What the Section 8002 group districts that receive the funds have had to do in recent years is come up with a formula to pro-rate funds, because there are not enough funds appropriated to this program. What we did when we came to Congress in 1994 was to make a change to put a hold harmless in place for school districts.

You approved that, and that program has been working well for us. However, given the fact that it is going to take over $200 million to fully fund this program and we are being realistic and we don't think that amount of money is going to be coming to us, at least not next year and probably not in reauthorization, we feel that we are going to have to put another formula in place for pro rating these funds. The NAFIS proposal that we are going to be sending to you will include that formula.

So we would ask that when you get that, you take a hard look at it. We feel the formula will hold districts harmless that are currently receiving Impact Aid Section 8002 funds and it will also provide funding for school divisions that are newly coming into the program.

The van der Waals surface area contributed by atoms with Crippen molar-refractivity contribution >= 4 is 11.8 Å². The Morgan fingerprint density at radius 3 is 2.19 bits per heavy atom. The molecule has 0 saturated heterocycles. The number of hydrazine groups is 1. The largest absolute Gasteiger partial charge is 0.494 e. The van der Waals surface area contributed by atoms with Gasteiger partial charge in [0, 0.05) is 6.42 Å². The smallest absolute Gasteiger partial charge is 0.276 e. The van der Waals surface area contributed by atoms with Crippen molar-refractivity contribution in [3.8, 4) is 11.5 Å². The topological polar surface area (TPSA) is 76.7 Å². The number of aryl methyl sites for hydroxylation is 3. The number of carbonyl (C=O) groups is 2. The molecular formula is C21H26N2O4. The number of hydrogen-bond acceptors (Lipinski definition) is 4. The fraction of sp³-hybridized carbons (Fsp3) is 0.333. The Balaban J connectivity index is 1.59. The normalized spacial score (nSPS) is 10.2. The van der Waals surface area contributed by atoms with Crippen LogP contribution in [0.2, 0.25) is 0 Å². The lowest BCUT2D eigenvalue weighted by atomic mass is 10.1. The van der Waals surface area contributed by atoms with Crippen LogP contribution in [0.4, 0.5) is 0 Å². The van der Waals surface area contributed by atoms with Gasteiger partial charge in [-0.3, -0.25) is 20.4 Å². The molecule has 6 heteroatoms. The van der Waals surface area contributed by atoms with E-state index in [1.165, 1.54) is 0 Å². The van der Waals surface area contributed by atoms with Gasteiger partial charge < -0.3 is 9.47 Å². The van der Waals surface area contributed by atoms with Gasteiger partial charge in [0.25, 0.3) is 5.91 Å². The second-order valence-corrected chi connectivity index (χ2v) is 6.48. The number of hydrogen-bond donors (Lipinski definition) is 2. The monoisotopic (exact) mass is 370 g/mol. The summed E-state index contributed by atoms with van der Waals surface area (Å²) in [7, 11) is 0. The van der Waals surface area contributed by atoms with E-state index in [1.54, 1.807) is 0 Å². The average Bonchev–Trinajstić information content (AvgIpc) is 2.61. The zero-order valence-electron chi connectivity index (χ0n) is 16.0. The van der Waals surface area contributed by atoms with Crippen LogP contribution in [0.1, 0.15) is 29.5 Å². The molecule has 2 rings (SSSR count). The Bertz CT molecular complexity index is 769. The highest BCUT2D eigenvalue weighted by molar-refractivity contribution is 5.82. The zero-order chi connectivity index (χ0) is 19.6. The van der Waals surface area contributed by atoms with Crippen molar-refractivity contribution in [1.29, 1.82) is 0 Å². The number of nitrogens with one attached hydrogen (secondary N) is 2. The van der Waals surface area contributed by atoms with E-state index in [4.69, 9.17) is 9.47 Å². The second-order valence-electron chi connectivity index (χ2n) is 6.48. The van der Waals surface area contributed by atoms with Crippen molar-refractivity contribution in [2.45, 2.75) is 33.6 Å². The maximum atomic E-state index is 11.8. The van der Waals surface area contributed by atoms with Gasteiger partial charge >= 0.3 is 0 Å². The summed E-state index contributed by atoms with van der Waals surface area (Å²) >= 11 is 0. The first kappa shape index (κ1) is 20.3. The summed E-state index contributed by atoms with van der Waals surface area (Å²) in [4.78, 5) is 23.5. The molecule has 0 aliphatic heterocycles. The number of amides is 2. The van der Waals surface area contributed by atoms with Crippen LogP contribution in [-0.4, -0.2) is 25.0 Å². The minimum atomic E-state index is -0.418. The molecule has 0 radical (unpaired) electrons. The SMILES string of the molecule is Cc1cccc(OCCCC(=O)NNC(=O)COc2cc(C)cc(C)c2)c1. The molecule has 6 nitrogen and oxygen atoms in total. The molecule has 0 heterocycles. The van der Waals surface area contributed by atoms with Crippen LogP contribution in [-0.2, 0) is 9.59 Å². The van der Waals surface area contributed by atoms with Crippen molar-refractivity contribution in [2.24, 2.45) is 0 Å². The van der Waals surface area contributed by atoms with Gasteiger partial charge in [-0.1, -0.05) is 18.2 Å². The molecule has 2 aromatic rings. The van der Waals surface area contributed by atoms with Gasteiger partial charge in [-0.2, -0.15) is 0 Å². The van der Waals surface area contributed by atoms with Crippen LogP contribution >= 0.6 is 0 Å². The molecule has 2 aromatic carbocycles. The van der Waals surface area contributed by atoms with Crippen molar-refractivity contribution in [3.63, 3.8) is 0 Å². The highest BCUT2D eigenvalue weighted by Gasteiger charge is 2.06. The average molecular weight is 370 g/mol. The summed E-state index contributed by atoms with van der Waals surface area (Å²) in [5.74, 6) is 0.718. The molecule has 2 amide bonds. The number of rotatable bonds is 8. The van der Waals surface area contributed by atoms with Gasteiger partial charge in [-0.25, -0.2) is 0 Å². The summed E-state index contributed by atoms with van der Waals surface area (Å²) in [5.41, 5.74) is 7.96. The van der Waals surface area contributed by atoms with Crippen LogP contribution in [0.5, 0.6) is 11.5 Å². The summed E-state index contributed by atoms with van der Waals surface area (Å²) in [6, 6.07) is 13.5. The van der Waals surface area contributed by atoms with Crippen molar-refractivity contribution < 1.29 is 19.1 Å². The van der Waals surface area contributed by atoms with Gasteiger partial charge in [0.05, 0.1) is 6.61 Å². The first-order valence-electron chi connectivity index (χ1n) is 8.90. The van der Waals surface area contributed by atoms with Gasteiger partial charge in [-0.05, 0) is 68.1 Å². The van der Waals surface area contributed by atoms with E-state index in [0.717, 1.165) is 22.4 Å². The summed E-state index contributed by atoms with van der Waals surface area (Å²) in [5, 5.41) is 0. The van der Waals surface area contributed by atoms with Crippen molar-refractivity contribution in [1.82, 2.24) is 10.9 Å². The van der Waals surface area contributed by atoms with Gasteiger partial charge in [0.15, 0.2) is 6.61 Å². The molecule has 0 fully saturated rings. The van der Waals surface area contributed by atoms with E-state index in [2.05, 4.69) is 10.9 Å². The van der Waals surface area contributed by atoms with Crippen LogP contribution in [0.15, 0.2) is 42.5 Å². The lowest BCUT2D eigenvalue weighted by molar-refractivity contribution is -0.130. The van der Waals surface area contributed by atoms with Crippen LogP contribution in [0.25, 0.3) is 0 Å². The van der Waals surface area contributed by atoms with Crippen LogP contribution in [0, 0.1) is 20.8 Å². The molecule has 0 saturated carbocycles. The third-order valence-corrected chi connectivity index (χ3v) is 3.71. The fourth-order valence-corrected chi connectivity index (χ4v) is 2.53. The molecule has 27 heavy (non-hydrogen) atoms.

That is all of the comments that I have for today. And I would be glad to try to answer any questions that you may have.

[The statement of Mr. Jarrett follows:]



Chairman Castle. Okay. Well, thank you very much, Mr. Jarrett. Thank you all. We will now go to questions for the panel members. I will start it off. We each have five minutes. Hopefully we can go through it all at that point. We may need a little bit of extra time beyond that.

A couple of specific things that I had noted here. Dr. Lett, you said in your testimony that we should eliminate the provision that allows states which have equalized education funding to shift education dollars away from districts receiving federal Impact Aid payments, and you named the three states that were included in that.